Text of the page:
Vinyl Is Back
You might have been surprised to hear that people are buying turntables and vinyl records again. Here at Bay Bloor Radio there’s no doubt that vinyl is back in a big way. But don’t just take our word for it. According to Nielsen Music, Canadians bought over half a million vinyl records in 2015 – a 30% rise over the year before. In this era of digital domination, how and why has something so comparatively old-fashioned made a comeback?
Let’s start with sound. Compared with the way many people are listening to music, much of it through compressed digital files on their computer or smartphone, vinyl records represent a huge leap in quality, delivering a warmer, richer sound. With the right equipment, you’ll hear details in your favourite songs that you wouldn’t hear otherwise. And you don’t have to be an audiophile to appreciate better sound.
BBR Product Specialist David Ivancic says that labeling record players as “old technology” is wrong. “What many people don’t realize is that today’s turntables and vinyl records are so much better than what you might have been listening to in the ‘70s or ‘80s,” says Ivancic. “[We’ve now got] more advanced technology in the turntables and way better vinyl pressings.”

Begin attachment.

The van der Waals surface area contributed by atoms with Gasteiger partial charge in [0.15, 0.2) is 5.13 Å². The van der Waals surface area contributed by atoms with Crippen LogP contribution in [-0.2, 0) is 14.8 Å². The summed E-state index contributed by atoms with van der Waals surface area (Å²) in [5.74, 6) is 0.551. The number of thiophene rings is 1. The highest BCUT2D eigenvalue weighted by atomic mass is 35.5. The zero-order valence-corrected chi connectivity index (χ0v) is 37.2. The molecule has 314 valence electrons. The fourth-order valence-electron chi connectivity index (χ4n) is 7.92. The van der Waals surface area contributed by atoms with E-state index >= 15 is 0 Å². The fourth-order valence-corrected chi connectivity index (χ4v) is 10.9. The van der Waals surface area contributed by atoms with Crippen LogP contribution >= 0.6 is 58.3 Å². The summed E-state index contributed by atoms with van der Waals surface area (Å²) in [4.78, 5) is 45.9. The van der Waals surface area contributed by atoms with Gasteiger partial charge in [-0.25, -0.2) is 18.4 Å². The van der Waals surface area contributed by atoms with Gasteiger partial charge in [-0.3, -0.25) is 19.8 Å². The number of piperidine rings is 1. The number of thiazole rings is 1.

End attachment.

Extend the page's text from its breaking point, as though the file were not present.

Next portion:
Whether you’re dusting off an old stack of records or starting a brand new collection, a new turntable is a gateway to falling in love with music again. The vinyl format encourages listening to full albums from front to back. LPs like the Beatles’ Abbey Road, Miles Davis’ Kind of Blue, and Pink Floyd’s The Dark Side of the Moon are still among the top-selling vinyl albums each year. But it’s not just about the classics: new albums from Adele and Taylor Swift were among the top 10 selling vinyl albums of 2015.
And it’s not only about sound. Compared to plastic CDs or invisible digital files, the vinyl experience is a tactile one. The experience of pulling a record out of a sleeve, putting it on the platter and dropping the needle is something that music lovers can cherish. LP records can be beautiful objects, at home on a shelf in your home in a way a sterile CD case could never command such attention. Naturally, the same goes for turntables. Choosing a new turntable today is more akin to buying furniture than audio equipment. The best-selling Pro-Ject Audio Debut Carbon turntable is available in seven colours, and models from Rega and Teac come in a variety of lacquered wood finishes. And with exciting new turntables on the way later this year from audio stalwarts such as Sony and Technics, there’s no doubt that vinyl is here to stay.